A captor in their special costume directs
my actions with the commands I know by heart. I leap high into the air. Lift my
captor, balance their light weight with ease. The crowds cheer with delight,
excited to be so close to a being like me. Despite my hatred, I choose to do
this. Yes, I could do the moves incorrectly or straightforwardly refuse. Boredom,
my constant companion, would be delighted by my inaction. So, I do as I’m told.
I’m given better food as a reward. I tell myself activity is better than
At the end of every show, I leap up onto
the stage and show off my teeth to the audience. They think I’m smiling as they
My fiftieth birthday approaches. As I gift
to myself, I decide to kill one of my captors. Under the right circumstances it
should be easy. They are so delicate. I want to make this meaningful. I need an
audience. Part of me does feel bad, my captors are the best and longest friends
I’ve ever known. But I don’t want to be here with them. I never have. I harden
my heart and think of murder.
I’m very patient. When you’ve spent your
whole life waiting, what is another day or month? I fantasize about what I can
do, trying to make the best choice in an infinity of limited ones. Days before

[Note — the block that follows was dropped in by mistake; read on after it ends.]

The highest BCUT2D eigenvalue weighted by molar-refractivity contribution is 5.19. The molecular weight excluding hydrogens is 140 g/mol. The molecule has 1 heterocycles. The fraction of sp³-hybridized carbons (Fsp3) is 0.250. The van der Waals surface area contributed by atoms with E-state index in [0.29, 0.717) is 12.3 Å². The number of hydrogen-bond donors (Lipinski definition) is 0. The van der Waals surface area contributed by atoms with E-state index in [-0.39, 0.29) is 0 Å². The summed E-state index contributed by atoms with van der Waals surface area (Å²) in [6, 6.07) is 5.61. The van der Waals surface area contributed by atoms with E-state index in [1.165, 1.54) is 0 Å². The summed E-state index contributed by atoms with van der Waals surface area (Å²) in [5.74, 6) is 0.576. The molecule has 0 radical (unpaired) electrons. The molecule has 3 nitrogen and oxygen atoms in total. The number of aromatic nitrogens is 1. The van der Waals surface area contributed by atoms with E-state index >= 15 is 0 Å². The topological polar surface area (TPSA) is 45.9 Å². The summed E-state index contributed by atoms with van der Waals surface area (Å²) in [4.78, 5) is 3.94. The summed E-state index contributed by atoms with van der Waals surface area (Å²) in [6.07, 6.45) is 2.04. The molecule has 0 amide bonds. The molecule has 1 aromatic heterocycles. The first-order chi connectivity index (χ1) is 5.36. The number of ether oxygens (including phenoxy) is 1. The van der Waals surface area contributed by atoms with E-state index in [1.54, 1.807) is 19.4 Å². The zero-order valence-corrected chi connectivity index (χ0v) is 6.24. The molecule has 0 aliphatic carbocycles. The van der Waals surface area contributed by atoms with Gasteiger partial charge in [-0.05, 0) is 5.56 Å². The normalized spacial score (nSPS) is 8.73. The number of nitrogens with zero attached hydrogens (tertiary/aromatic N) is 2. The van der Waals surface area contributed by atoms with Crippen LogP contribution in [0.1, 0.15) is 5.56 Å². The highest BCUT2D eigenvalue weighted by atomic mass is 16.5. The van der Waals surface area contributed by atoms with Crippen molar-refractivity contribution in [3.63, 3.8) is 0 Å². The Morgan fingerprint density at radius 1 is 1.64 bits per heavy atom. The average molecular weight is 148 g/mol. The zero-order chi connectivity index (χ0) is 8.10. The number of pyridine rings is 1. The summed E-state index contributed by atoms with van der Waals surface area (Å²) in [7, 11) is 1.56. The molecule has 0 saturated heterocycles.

my birthday, I’m brought to the big cell for the afternoon show. The screams
are loud as the guests see me swim in. They chant the name I was given in
captivity. Leading me today is the one who pets my head and coos like I was her
child. I get close and lean on the stage, keeping most of my body in the cell.
She wears her special suit that mimics me,
mocking my powerful white and black body. She kneels down next to me. My captor
turns her head to the crowds watching her, watching us. I don’t think, only act.
I open my great, wide mouth, taking in her hair and arm. I bite down and pull
her deep into the water. The crowd cheers, thinking this is part of the
performance. I twist and shake, plunging deeper and deeper with my victim.
Maybe now they’ll understand what they’ve done.
© 2022 Rachel Bolton
Bio: Rachel Bolton is a busy
writer living in Massachusetts. You can read more of her work at rachelmbolton.wordpress.com
or follow her on twitter @RaeBolt.
E-mail: Rachel Bolton